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July 13 2005: Hit or Miss (More on playing baseball)

I’m batting .400 on the season. Granted, the season hasn’t been going on very long, but it’s a nice number to have, ain’t it? It probably doesn’t look as good if you see that every out I’ve made, though, has been a strike out.

Yes, folks, I feel Mark Bellhorn’s pain. Like Bellhorn, I tend to take a lot of pitches, and like Bellhorn, I usually walk and strike out a fair bit. What is odd this season is I am hitting more and walking less. Mine being a hardball park league, the umpiring sometimes varies in its accuracy. This is difficult for a hitter like me, who lays off pitches I can’t drive, since some of them are not strikes… but they get called strikes anyway. I refuse to be suckered into swinging at pitches I can’t hit. The result would be a swing and a miss, or an easy out. If I’m just trying to get the runner in from third, then, maybe, I’ll just go up there trying to “make contact,” but I seem to hit best when I focus on trying to actually get a hit.

Bellhorn gets hammered by Red Sox Nation for taking a lot of called third strikes, but I think that would happen even when he is hitting well. (Arguably, he’s not.) Sometimes they throw a pitch that you can’t hit.

The pitch that gets me out most often is on the low inside corner. But few pitchers in my league pitch inside, and those that do often hit me, so I get on base anyway. Most of them pitch away, or high. I let the high ones go by.

The main thing I find is that if “my pitch” comes, I must hit it. The best way to be ready to hit it is to expect it on every pitch. I don’t automatically take the first pitch — I’m ready to swing at it, since it might be the one good one I get. Julie, who is one of the best players on our team, struck out in a recent game and came back to the dugout shaking her head. Someone asked her where the pitch was and she laughed: “It was right down the middle! But you just don’t expect that!” Not with the pitcher walking people and sometimes throwing them to the backstop or in the dirt, a common sight in our league. She was too surprised to swing.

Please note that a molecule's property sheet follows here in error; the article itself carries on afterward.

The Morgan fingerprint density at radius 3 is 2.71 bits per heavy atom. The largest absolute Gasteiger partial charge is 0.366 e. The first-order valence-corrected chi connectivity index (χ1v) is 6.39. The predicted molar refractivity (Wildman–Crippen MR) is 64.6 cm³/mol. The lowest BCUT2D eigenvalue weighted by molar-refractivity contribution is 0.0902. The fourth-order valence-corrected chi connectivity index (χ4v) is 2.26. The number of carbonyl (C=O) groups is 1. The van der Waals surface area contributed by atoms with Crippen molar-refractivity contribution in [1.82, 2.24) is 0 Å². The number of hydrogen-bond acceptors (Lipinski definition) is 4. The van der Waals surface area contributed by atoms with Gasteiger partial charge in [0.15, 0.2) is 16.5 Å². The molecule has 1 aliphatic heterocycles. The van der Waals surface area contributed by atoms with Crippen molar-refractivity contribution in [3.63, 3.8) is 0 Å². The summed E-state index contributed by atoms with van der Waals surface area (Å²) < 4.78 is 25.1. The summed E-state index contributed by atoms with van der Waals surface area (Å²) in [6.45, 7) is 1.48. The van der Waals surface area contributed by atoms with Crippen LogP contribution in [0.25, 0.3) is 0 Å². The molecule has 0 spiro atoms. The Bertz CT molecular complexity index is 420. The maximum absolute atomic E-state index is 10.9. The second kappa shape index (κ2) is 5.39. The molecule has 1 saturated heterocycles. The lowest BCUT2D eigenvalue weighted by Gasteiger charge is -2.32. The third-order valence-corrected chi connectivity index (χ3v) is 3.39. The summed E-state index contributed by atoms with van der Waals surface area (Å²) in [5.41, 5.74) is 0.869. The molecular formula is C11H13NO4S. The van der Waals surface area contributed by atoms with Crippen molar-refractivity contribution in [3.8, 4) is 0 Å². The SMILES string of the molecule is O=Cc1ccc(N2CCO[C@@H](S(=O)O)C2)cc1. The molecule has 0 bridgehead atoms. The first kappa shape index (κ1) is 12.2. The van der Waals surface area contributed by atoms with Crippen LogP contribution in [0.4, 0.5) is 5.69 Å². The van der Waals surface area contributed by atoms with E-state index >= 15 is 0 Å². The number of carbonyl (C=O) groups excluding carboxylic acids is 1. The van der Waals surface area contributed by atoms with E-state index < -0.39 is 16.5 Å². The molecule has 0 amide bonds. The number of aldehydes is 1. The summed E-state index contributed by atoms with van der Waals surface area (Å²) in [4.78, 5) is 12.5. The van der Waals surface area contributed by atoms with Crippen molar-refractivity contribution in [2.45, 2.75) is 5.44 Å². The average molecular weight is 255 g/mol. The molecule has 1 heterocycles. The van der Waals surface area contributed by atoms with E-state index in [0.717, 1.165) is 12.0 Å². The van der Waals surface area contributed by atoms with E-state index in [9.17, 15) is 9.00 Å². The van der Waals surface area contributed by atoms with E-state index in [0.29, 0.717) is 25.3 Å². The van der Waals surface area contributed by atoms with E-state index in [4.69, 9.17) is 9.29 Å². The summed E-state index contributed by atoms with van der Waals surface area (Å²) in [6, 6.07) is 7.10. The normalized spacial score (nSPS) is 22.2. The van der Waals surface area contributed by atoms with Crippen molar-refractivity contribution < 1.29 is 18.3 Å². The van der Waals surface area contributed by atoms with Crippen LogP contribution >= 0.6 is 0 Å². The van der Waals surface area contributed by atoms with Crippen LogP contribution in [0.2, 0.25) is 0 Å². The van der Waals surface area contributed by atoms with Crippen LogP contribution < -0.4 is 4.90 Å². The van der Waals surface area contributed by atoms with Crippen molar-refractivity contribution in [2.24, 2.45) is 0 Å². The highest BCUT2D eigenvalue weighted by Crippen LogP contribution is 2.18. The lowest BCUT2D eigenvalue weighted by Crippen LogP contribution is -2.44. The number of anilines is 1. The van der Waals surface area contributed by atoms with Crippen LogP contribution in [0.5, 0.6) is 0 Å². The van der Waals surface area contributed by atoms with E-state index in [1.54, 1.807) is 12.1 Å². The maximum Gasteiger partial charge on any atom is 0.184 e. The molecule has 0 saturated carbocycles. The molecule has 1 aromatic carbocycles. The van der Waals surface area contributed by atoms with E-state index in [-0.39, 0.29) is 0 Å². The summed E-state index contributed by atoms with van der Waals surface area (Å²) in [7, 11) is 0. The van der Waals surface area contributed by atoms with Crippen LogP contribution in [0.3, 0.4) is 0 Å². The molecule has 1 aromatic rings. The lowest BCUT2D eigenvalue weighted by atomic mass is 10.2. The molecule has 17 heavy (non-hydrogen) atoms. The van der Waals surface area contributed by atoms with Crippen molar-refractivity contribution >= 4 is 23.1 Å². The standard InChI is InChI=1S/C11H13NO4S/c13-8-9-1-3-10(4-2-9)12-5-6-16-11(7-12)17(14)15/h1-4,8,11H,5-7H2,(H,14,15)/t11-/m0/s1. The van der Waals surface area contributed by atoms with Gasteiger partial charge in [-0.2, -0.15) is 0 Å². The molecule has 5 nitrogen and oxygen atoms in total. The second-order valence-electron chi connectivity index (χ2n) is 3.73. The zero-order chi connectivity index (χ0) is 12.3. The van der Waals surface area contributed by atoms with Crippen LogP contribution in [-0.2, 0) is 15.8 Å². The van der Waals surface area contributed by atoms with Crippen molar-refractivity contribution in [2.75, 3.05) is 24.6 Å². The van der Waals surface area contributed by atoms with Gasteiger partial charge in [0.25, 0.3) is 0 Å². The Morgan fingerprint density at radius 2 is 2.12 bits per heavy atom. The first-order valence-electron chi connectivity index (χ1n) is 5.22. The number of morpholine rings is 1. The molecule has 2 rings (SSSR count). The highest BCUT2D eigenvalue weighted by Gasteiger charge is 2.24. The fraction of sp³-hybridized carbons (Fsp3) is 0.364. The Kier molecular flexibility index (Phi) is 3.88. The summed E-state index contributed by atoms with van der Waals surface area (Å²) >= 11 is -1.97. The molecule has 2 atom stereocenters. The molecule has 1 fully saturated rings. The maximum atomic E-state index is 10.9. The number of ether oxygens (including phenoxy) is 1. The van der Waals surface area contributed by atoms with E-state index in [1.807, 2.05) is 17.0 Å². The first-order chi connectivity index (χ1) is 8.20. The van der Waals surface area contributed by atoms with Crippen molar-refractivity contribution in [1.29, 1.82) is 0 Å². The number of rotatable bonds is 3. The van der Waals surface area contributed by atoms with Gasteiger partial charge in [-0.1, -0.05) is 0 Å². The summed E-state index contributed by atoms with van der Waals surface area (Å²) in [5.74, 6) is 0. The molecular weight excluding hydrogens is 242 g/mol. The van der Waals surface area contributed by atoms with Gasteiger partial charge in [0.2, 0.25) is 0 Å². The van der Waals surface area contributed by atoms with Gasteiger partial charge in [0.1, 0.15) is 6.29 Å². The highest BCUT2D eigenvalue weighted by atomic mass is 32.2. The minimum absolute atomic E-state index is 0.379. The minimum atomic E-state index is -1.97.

Where Bellhorn and I differ, I think, is that my strategy is not to “work the count.” Instead, I approach each pitch as if it were a separate at bat. Sometimes that means I am up there fouling them off and running the count up, but sometimes that means I see my pitch early on, and hit it.

There are few things in life that feel better than seeing your pitch, and hitting it. And there are few things that are nicer to hear than those two little words: “Nice hit.”

Now, when I said it was early in the season, I could have been more specific. My team, Shove Insurance, has played five games thus far, and we are 1-4, which is already an improvement over last year, when my old team, Narragansett Electric, didn’t win a single game. Unfortunately, I had to miss the one game we won, which was a make-up of a rain-out, which we won 17-2 because the other team had no pitchers to speak of. Other than the blow out on opening night when we got beat 16-1, though, we have been pretty competitive.

Two games ago I made the final out of the game getting forced out at second. I continued my streak of always getting a hit or a walk when I come up in the final at-bats, but I didn’t get to second in time on a ground ball. I should have slid, I realized, because then at least I might have gotten the benefit of the umpire’s call. I have never slid. I never learned how. Deb Bettencourt promised we would practice it at a league practice in a few weeks.